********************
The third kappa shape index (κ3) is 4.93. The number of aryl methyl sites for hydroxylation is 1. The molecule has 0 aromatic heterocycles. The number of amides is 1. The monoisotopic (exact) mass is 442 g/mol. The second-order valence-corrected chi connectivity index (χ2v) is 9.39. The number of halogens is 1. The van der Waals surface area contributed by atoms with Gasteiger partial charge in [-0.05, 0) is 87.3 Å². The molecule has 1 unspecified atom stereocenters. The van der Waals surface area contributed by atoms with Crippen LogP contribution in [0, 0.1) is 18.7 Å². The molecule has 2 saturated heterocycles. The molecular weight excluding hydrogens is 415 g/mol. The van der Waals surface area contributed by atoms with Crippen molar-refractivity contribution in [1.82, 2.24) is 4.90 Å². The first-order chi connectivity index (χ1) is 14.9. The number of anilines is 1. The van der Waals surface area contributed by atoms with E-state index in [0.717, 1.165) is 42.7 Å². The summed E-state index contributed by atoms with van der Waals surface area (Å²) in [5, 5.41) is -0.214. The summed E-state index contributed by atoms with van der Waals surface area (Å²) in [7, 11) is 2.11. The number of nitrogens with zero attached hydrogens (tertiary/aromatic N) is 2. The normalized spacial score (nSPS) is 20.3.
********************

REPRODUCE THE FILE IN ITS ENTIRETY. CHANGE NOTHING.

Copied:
The third kappa shape index (κ3) is 4.93. The number of aryl methyl sites for hydroxylation is 1. The molecule has 0 aromatic heterocycles. The number of amides is 1. The monoisotopic (exact) mass is 442 g/mol. The second-order valence-corrected chi connectivity index (χ2v) is 9.39. The number of halogens is 1. The van der Waals surface area contributed by atoms with Gasteiger partial charge in [-0.05, 0) is 87.3 Å². The molecule has 1 unspecified atom stereocenters. The van der Waals surface area contributed by atoms with Crippen LogP contribution in [0, 0.1) is 18.7 Å². The molecule has 2 saturated heterocycles. The molecular weight excluding hydrogens is 415 g/mol. The van der Waals surface area contributed by atoms with Crippen molar-refractivity contribution in [1.82, 2.24) is 4.90 Å². The first-order chi connectivity index (χ1) is 14.9. The number of anilines is 1. The van der Waals surface area contributed by atoms with E-state index in [0.717, 1.165) is 42.7 Å². The summed E-state index contributed by atoms with van der Waals surface area (Å²) in [5, 5.41) is -0.214. The summed E-state index contributed by atoms with van der Waals surface area (Å²) in [7, 11) is 2.11. The number of nitrogens with zero attached hydrogens (tertiary/aromatic N) is 2. The normalized spacial score (nSPS) is 20.3.